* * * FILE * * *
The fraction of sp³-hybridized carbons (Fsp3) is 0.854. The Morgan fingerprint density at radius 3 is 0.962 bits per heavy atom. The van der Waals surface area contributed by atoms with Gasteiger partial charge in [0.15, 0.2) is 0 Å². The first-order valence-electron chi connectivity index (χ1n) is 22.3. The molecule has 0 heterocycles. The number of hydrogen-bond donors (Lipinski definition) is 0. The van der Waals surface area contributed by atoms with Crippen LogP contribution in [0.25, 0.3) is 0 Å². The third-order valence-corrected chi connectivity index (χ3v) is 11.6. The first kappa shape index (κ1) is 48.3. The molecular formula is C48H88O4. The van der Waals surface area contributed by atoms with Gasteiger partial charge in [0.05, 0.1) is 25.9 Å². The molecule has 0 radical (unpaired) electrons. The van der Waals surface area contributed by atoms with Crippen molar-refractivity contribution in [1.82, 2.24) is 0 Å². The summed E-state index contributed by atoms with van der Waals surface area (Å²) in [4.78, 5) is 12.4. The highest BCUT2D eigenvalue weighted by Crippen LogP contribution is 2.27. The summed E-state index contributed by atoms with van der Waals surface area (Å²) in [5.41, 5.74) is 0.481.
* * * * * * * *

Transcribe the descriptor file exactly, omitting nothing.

The fraction of sp³-hybridized carbons (Fsp3) is 0.854. The Morgan fingerprint density at radius 3 is 0.962 bits per heavy atom. The van der Waals surface area contributed by atoms with Gasteiger partial charge in [0.15, 0.2) is 0 Å². The first-order valence-electron chi connectivity index (χ1n) is 22.3. The molecule has 0 heterocycles. The number of hydrogen-bond donors (Lipinski definition) is 0. The van der Waals surface area contributed by atoms with Crippen LogP contribution in [0.25, 0.3) is 0 Å². The third-order valence-corrected chi connectivity index (χ3v) is 11.6. The first kappa shape index (κ1) is 48.3. The molecular formula is C48H88O4. The van der Waals surface area contributed by atoms with Gasteiger partial charge in [0.05, 0.1) is 25.9 Å². The molecule has 0 radical (unpaired) electrons. The van der Waals surface area contributed by atoms with Crippen molar-refractivity contribution in [1.82, 2.24) is 0 Å². The summed E-state index contributed by atoms with van der Waals surface area (Å²) in [4.78, 5) is 12.4. The highest BCUT2D eigenvalue weighted by Crippen LogP contribution is 2.27. The summed E-state index contributed by atoms with van der Waals surface area (Å²) in [5.41, 5.74) is 0.481.